More than a formality, performance reviews are an essential way to touch base with your employees. This should be a positive experience for both you and the team, so if you don’t feel like anyone is getting much from it, consider switching things up.
As the boss, your staff looks to you for guidance. Giving robust performance reviews helps them learn and grow. Find out how to overhaul your current process and turn it into something people really value.
Hold Reviews Quarterly
In the past, performance reviews were an annual activity, but modern managers have found this frequency largely ineffective. These days, innovative companies hold reviews throughout the year, because waiting until June to critique something an employee did in December really doesn’t make sense. Increasing the frequency of reviews makes sense for everyone, but will especially please your millennial workers who crave feedback from the boss.
Provide Specific Feedback
Your employees aren’t mind readers, so be precise with your comments. For example, telling a staffer they’re doing an excellent job is nice, but doesn’t really explain what they’re doing well. Instead, offer praise on their compassionate bedside manner, error-free reports and willingness to pitch in and help the team wherever needed. Hopefully your review is largely positive, but always speak the truth, because glossing over problems helps no one.
Set Actionable Goals
When goals are vague, it’s hard to know how employees are progressing. For example, telling a teacher his students’ standardized test scores need to improve leaves a lot of room for leeway, whereas saying they need to improve 10 percent in the next six months makes your expectations clear. Set the tone for success by ensuring you’re on the same page with employees.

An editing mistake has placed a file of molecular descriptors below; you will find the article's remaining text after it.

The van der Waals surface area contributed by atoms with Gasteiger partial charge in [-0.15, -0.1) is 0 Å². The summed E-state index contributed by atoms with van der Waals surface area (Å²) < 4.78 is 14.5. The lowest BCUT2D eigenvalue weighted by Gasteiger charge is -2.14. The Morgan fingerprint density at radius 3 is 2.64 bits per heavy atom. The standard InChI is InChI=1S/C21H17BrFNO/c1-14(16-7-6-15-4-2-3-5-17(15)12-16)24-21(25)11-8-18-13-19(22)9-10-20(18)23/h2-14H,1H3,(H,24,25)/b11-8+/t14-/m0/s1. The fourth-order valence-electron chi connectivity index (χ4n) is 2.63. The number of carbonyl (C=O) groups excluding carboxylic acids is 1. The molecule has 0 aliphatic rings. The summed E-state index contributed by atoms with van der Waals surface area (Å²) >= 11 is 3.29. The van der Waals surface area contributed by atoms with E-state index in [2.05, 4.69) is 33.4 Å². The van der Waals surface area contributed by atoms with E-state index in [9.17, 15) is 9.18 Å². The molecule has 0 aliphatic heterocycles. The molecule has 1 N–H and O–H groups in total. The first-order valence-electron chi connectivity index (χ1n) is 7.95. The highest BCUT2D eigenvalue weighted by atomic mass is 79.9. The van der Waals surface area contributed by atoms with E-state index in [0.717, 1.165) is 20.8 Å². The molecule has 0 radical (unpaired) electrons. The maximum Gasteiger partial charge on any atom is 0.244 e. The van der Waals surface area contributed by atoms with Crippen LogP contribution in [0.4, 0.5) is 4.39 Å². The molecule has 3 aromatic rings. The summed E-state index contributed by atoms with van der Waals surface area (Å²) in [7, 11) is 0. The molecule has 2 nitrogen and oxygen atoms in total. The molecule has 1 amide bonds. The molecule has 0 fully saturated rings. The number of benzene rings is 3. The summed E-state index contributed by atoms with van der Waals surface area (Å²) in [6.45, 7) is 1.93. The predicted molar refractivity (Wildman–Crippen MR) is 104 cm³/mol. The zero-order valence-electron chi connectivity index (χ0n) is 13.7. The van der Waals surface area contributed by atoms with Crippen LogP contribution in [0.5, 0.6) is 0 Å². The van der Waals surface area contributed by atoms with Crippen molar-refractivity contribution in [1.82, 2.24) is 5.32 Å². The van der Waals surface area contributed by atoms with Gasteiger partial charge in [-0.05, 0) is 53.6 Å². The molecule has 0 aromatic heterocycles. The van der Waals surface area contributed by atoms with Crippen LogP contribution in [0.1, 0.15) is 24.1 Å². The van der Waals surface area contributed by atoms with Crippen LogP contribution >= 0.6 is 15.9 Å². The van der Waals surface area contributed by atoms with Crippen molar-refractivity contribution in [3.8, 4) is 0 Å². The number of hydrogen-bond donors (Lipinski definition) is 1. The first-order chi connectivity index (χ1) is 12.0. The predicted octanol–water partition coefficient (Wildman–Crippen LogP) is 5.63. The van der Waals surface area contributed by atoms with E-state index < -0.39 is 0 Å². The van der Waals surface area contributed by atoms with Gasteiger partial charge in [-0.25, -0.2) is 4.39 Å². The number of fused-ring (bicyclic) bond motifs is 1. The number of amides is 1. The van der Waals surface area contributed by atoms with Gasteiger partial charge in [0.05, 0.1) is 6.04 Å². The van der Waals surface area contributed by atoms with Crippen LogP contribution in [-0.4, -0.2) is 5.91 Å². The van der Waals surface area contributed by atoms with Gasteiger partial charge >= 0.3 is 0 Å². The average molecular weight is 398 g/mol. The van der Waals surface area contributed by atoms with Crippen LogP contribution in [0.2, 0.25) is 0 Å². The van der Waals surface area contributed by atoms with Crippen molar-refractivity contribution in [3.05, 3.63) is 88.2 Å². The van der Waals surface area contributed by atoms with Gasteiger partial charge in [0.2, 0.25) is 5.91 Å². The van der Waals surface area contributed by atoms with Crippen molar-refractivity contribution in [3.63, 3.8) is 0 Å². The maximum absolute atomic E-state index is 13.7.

Define Evaluation Standards
It’s not fair to assess an employees’ performance without first explaining the scale. Explain exactly what you want from the person and how their performance will be evaluated. Describe what — if any — role they’ll will have in the process. For example, if you expect them to complete a self-evaluation, review the form and explain how the information will be used. Let people know what type of performance will be considered good, excellent and not acceptable, so they have all the information needed to choose their route.
Make it a Two-Way Discussion
A performance review should be a dialogue, so do don’t do all the talking. This is your chance to meet one-on-one with an employee and find out what’s working with their job, what they’d like to change and skills they want to acquire in the future. The meeting will not be productive if people don’t feel like they’re an active part of it. Use this time to deepen your manager-employee bond.
Effective performance reviews offer a host of benefits, including boosting levels of job satisfaction and retention rates. To learn more about how we can help you find top behavioral health talent, contact us today at (513) 651-9500 or by email at email@example.com.